Excerpts from Stephen Vincent Benet’s

Epic Poem of the Civil War:

John Brown’s Body

 

 

The crows fly over the Henry House, through the red sky of

    evening, cawing,

Judith Henry, bedridden, watches them through the clouded

    glass of old sight.

(July is hot in Virginia – a parched, sun-leathered farmer sawing

Dry sticks with a cicada-saw that creaks all the lukewarm night.)

 

But Judith Henry’s hands are cool in spite of all midsummer’s

    burning,

Cool, muted and frail with age like the smoothness of old yellow
    linen, the cool touch of old, dulled rings.

Her years go past her in bed like falling waters and the waters

    of a millwheel turning,

And she is not ill content to lie there, dozing and calm, remembering
    youth, to the gushing of those watersprings.

 

She has known Time like the cock of red dawn and Time like a

    tired clock slowing;

She has seen so many faces and bodies, young and then old, so   
   
much life, so many patterns of death and birth.

She knows that she must leave them soon.  She is not afraid to

    flow with that river’s flowing.

But the wrinkled earth still hangs at her sufficed breast like a

    weary child, she is unwilling to go while she still has milk for

    the earth.

 

She will go in her sleep, most likely, she has the sunk death-sleep

    of the old already,

(War-bugles by the Potomac, you cannot reach her ears with

    your brass lyric, piercing the crowded dark.)

It does not matter, the farm will go on, the farm and the children

    bury her in her best dress, the plow cut its furrow, steady,

(War-horses of the Shenandoah, why should you hurry so fast

    to tramp the last ashy fire from so feeble and retired a spark?)

There is nothing here but a creek and a house called the Henry

    House, a farm and a bedridden woman and people with coun-

try faces.

There is nothing for you here.  And La Haye Sainte was a quiet

    farm and the mile by it a quiet mile.

And Lexington was a place to work in like any one of a dozen

    dull, little places.

And they raised good crops at Blenheim till the soldiers came

    and spoiled the crops for a while.

 

The red evening fades into twilight, the crows have gone to their
    trees, the slow, hot stars are emerging.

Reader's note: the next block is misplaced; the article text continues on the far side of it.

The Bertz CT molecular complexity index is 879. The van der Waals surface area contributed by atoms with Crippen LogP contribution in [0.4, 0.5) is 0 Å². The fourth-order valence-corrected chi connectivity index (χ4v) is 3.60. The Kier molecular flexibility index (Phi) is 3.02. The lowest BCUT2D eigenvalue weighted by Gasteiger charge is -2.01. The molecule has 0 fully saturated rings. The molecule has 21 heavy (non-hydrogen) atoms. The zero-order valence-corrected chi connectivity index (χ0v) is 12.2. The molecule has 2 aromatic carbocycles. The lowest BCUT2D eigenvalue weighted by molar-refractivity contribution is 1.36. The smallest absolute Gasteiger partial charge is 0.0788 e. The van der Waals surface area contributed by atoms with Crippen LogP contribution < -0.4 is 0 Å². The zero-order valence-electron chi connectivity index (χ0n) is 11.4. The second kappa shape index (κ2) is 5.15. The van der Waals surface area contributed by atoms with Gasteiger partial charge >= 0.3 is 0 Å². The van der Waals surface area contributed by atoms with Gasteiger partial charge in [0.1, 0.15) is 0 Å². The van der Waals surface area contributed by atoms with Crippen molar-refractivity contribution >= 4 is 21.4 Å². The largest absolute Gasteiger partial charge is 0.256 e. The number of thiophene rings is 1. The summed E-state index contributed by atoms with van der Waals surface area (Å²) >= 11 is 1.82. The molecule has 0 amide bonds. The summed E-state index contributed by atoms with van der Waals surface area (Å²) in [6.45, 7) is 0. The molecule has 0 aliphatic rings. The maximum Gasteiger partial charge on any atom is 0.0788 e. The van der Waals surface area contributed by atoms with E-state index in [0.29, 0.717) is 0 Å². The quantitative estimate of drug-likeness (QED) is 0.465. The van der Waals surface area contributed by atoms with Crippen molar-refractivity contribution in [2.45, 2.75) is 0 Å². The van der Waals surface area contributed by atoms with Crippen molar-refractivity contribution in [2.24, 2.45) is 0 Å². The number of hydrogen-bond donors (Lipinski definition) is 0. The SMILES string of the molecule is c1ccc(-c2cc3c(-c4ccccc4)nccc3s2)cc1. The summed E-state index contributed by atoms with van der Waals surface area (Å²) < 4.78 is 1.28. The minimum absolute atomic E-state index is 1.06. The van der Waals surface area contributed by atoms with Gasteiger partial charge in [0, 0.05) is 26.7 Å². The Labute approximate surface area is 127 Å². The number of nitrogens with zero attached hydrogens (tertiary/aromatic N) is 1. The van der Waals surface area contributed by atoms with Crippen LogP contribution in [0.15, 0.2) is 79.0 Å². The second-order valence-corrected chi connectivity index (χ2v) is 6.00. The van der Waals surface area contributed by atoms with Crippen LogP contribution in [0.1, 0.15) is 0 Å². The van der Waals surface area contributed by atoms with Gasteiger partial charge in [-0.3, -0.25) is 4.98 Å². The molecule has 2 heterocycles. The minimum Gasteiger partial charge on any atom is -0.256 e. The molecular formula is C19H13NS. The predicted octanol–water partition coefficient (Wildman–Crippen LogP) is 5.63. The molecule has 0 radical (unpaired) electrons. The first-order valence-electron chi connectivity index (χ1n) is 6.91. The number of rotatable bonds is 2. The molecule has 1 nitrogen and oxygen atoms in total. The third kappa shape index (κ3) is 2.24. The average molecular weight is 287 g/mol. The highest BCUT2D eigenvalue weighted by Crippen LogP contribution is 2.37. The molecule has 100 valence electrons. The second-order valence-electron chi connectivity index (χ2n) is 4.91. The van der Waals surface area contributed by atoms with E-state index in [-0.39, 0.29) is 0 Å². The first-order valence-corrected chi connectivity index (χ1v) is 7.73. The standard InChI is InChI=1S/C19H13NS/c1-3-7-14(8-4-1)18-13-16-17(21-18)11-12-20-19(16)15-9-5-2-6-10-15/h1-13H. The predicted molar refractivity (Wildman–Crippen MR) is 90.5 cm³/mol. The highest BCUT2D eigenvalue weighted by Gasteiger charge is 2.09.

It is cooler now on the hill – and in the camps it is cooler, where

    the untried soldiers find their bivouac hard.

Where, from North and South, the blind wrestlers of armies converge
    on the forgotten house like the double pincers of an iron claw
       converging.

And Johnston hurries his tired brigades from the Valley, to

    bring them up in time before McDowell can fall on Beauregard.

 

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Judith Henry wakened with the first light,

She had the short sleep of age, and the long patience.

She waited for breakfast in vague, half-drowsy wonderment

At various things.  Yesterday some men had gone by

And stopped for a drink of water.  She’d heard they were soldiers.

She couldn’t be sure.  It had seemed to worry the folks

But it took more than soldiers and such to worry her now.

Young people always worried a lot too much.

No soldiers that had any sense would fight around here.

She’d had a good night.  Today would be a good day.

 

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The hands of the scuffed brown clock in the kitchen of the

    Henry House point to nine-forty-five.

Judith Henry does not hear the clock, she hears in the sky a

    vast dim roar like piles of heavy lumber crashingly falling

They are carrying her in her bed to a ravine below the Sudley

    Road, maybe she will be safe there, maybe the battle will go

    by and leave her alive.

The crows have been scared from their nests by the strange

    crashing, they circle in the sky like a flight of blackened leaves,

    wheeling and calling.

 

 

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Judith Henry, Judith Henry, they have moved you back at last, in
    doubt and confusion, to the little house where you know every
       knothole by heart.

It is not safe, but now there is no place safe, you are between the

    artillery and the artillery, and the incessant noise comes to your
       dim ears like the sea-roar within a shell where you are lying.

The walls of the house are riddled, the brown clock in the kitchen   

    gouged by a bullet, a jar leaks red preserves on the cupboard
       shelf where the shell-splinter came and tore the cupboard apart.

The casual guns do not look for you, Judith Henry, they find you in
    passing merely and touch you only a little, but the touch is enough
       to give your helpless body five sudden wounds and leave you
          helplessly dying.

 

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Judith Henry, Judith Henry, your body has born its ghost at last,
   there are no more pictures of peace or terror left in the broken
      machine of the brain that was such a cunning picture-maker:

Terrified ghost, so rudely dishoused by such casual violence, be

    at rest; there are others dishoused in this falling night, the

      falling night is a sack of darkness, indifferent as Saturn to

        wars or generals, indifferent to shame or victory.

War is a while but peace is a while and soon enough the earth-

    colored hands of the earth-workers will scoop the last buried

      shells and the last clotted bullet-slag from the racked
         embittered acre,

And the rustling visitors drive out fair Sundays to look at the

    monument near the rebuilt house, buy picture postcards and

      wonder dimly what you were like when you lived and what

        you thought when you knew you were going to die.

 



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January 22, 2010